By Greg Presto
For Dog Scouts of America (DSA) founder and director Lonnie Olson, the decision to found the organization in 1995 was as simple as staring at the wall.
“A repairman was in my house, looking at pictures on the walls of my dogs and I playing, and asked why I didn’t do those things with my kids,” Olson remembers. “And I said, ‘My dogs are my kids.’ As long as they want to do things, I want to do it with them.”
So the author and past president of the National Association of Dog Obedience Instructors launched DSA, an organization that started as a camp where dogs “can go and learn fun stuff, just like kids,” but has grown into an international nonprofit that focuses on enriching the lives of dogs by treating them not as property, but as parents would treat their children.
“I hesitate to use the term ‘parenting,’ because it makes people think that I dress my dogs up in silly hats or something,” Olson says. “But it’s an appropriate term: Parenting involves shaping a being, educating that being, and being a leader for them. You have to educate the dog and give [him] morals, just as you would help a child grow.”
Dog Scout camp is still the centerpiece of DSA’s efforts to improve the lives of dogs and their pet guardians. Held annually in St. Helen, Michigan, the five-day program focuses on teaching people how to teach their pets, rather than training them directly. Activities are much the same as those found at Boy and Girl Scout camps: hiking, backpacking, and even arts and crafts.
“We teach the dogs to paint,” Olson says. “They use their paws or their noses, and paint the picture because they want to. It seems bizarre, but it teaches the person that it’s easy to get a dog to do whatever you want through positive training, even if it’s something strange.”
The similarities to human Scout camps don’t end there. Dog Scouts work toward 60 merit badges in myriad categories, from backpacking and water safety to “All Dog Band,” a musical performance project.
“All Dog Band teaches the dog a different behavior, like painting, but using a different body part,” Olson says. “One of my Border Collies, Saikou, learned to play the maracas. She puts them in her mouth, and shakes her head on command.”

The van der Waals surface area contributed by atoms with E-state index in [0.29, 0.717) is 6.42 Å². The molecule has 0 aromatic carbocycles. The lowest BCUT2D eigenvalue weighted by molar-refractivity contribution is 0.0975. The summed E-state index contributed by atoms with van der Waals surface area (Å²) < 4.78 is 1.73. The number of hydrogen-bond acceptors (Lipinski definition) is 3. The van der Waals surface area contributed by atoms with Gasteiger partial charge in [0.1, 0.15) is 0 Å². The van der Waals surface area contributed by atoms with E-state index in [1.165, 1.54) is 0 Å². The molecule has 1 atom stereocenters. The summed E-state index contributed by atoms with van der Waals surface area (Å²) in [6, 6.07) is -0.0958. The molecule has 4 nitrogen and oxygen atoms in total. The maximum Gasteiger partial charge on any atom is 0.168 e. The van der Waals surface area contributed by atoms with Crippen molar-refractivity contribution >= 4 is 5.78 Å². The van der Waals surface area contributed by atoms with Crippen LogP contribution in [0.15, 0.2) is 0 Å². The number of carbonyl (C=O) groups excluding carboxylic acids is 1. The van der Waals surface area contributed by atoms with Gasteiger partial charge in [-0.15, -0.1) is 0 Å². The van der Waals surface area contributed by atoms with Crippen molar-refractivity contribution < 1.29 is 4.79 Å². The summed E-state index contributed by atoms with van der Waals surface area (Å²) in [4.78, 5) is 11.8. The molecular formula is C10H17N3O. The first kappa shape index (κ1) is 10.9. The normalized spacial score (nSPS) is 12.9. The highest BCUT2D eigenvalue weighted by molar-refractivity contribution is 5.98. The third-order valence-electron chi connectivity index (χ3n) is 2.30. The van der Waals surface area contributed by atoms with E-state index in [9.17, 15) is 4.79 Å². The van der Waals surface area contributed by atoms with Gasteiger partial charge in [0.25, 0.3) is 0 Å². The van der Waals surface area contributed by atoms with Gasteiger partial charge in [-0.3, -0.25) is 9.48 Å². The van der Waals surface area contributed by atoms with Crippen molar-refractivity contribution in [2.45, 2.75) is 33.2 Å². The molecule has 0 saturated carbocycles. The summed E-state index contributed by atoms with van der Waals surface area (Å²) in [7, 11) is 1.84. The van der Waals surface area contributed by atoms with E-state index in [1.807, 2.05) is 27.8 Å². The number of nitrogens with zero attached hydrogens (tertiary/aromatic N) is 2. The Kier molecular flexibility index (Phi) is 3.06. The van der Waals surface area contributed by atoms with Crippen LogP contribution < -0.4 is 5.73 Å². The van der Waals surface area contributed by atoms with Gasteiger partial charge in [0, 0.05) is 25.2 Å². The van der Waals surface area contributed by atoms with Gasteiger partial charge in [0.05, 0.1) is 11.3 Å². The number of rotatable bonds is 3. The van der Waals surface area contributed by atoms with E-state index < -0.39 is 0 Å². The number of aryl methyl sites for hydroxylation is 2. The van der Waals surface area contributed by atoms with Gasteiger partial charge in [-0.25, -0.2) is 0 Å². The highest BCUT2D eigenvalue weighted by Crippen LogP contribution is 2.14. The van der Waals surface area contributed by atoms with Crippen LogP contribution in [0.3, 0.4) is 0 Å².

But while Dog Scout camp, in its 10th year, has been a great success for DSA, both Olson and certification program director Chris Puls are quick to point out that the organization is much more. As the troop leader of the Buckeye Bluegrass Brigade, a DSA troop in the Cincinnati area, Puls has helped organize weekly group walks, kayaking trips, as well as community service efforts, such as educational presentations on positive training at local schools and community centers, and fundraising efforts that provide safety equipment to local police K-9 units.
“It’s a great way to meet other dog people, and to do fun, family-oriented things with the dogs,” Puls says.
In her role as certification program director, Puls is helping DSA grow even further, creating programs through which Dog Scout hopefuls can earn their DSA certification and merit badges away from camp. With the Worldwide Certification Program, guardians can submit a videotape and written test to show what the dog—and the guardian—have learned.
“It really tests the handler,” Puls says. “There’s a lot they need to know to teach their dog the behaviors to earn a badge.”
Puls will also be heavily involved in DSA’s future, as Olson has named her as the organization’s next national director, succeeding the founder when Olson decides to step down from her post. Puls hopes to establish more troops, to expand internationally as she has with Canada’s first troop, in Medicine Hat, Alberta, and by establishing more weekend mini-camps like those held in Fort Worth, Texas.
“I want to see more recognition of the organization,” she says. “Eventually, I’d like it to be synonymous with the human organizations, where people naturally say, ‘Boy Scouts, Girl Scouts, Dog Scouts.’”
But for now, Olson continues to work toward DSA’s missions, from responsible pet guardianship to providing information aimed at decreasing the number of dogs that are killed each year.
“Why are so many perfectly good dogs thrown away?” Olson asks. “People wouldn’t throw their children away, and we want them to look at their relationship with their dogs in the same way. Dogs should be off chains and leashes, in houses enjoying their lives with their pet parents.”
One of founder Lonnie Olson’s many goals for DSA is to establish more troops in the Chicago area. “It’s such a big place, and people don’t want to drive all the way across the city to go,” she says. There are nearby troops in Woodstock, and Leland, and a proposed troop in nearby Downers Grove, but none in the city proper. If you or someone you know are interested in establishing a local troop, visit www.DogScouts.com to learn more.